In 2008 I picked up the early version of this kit as a change to my normal model kits & looked like a good model to build, but on opening it up the instructions are the most unusual I have seen for a while. They show all the parts for each “Module” in turn & have got a very unusual way to show the part numbers. When you have built the modules, it then shows how to fit the whole lot together at the end.
The main problems I think if you do it this way are :-
1) No actual stages in each module to make sure parts will fit
2) Poor description for parts in each module
3) Cannot align the walkways or rails from one module to another when model is complete
4) Small parts might get damaged when you try to fit the completed modules
This is why I will not be following the instructions to the letter, but only as a guide.
All the first 5 modules will sit on this base structure, so it is a good idea to get this part built solid & level to start with. I glued the main 4 sections of the base (parts 1,2,3 & 4) together & with a small amount of weight on top to get it to sit with the legs flat against my work surface. Doing this meant that when the modules are glued to this all the upper sections will also be level.
When this had dried I fitted in the support beams & the side legs (parts 5 & 6) & allowed then to dry. These then needed a bit of filling & sanding to get rid of the joins.
Now comes the painting stage. The top 2/3rds of the base are meant to be yellow & the best one I could find back in 2008 was “Broom Yellow” from Halfords. The whole top section was sprayed & allowed to dry
From where the lower frame was glued (part 3) it is meant to be black. I could have sprayed this, but as this area would be affected by water & would not be a perfect finish & decided just to mask off each of the legs & then used a brush & Humbrol Satin Black to paint this section.
As you can see this section now looks nice, clean & a slight shine, but hold on, that’s not right. Since when has an oil rig sitting in the sea looked so clean? NEVER.
It’s now time to do some weathering. I had thought about how to do this & with not doing a lot of it in the past I could use this kit to get experience of using some weathering powers I got from my local show in February. The two I got were “old rust” & “smoke black” from MIG Pigments. Looking up on the net there are many ways of fixing them & I chose matt acrylic varnish as a medium. This is so I can mix & thin this to any thickness. The first one I used was old rust & this was mixed quite thin & then with a soft brush or edge of a cotton bud streaked it on & around where the sea water spray would catch on the main legs & then run down & also a small bit on the top frame where the water would drip down from the modules. When this had fully dried I made a slightly thicker mix of smoke black & this went mainly on the section where the modules join & around where the oil drill pipes went to show dirt, grease & grime deposits over time.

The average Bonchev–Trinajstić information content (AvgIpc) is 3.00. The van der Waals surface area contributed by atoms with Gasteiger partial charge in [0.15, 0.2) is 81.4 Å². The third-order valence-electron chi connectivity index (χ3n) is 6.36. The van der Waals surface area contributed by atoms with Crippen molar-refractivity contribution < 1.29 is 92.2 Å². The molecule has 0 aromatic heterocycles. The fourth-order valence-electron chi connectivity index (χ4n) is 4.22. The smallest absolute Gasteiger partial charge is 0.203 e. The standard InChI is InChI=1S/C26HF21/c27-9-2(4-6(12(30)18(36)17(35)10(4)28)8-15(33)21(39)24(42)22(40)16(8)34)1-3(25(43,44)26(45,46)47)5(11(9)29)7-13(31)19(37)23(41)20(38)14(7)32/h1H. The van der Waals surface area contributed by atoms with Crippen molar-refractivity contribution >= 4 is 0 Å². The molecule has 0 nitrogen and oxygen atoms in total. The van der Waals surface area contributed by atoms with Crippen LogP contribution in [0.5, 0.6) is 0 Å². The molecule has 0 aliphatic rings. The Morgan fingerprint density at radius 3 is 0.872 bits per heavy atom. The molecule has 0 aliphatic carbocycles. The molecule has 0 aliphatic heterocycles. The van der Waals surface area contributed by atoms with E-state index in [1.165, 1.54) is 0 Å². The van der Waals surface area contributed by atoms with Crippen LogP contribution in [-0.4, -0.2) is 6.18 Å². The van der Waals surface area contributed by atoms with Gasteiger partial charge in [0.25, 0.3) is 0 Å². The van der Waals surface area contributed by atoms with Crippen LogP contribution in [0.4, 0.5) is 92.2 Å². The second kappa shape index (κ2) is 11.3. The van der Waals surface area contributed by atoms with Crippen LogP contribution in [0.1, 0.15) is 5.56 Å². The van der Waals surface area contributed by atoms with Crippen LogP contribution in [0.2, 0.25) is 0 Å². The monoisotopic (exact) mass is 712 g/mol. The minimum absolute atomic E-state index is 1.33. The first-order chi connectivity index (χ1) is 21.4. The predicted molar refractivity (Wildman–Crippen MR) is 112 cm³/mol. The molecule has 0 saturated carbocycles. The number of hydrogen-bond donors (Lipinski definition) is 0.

Now this looks a lot better & the whole section when dried was put in a plastic bag to keep the dust off till needed a lot later on.
NOTES ON MODULE BUILD :-
Each of the modules I am classing as a small basic kit in it’s own right, then when the modules are glued to the base & all the small parts, walkways, ladders are fitted they will up join up and look correct.
Each of the modules will be built a similar way, to a point, and then left till after they are glued to the base for final work…
For the outer frames for modules 1,2,and 3, again the instructions are not too great, but the modules are made from a set of girders sections (parts M1, M2 & M3x2) & then 8 beams ( part E) go across each one. With two inner floor levels & then an outer skin, this gives you a box shaped module where all the walkways & parts will be attached to.
The best way I found was to first glue just one “M” side at where the 8 beams join, fix each beam in place with glue till it just holds in place under its’ own weight, then to rest the other “M” beam on the other end of the E beams so they line up & then hold it together with tape while that one side fixed solid & only when this was done, glue the other “M” beam in place.
I used tape & not clamps so it would not put too much tension on the frame when drying & when you use tape you can position it at angles if you need to get parts to align. I used Revell “Contacta” for this job as it sets the parts quite quick to say a stage where it will stay unsupported, but still allow some movement before becoming fully solid overnight.
At this stage I thought it best to spray the whole frame in “Broom Yellow” before moving on to the inner sections.
To help in later stages I masked off where the outer skin was going to go & also some inside area where the floors will be sitting.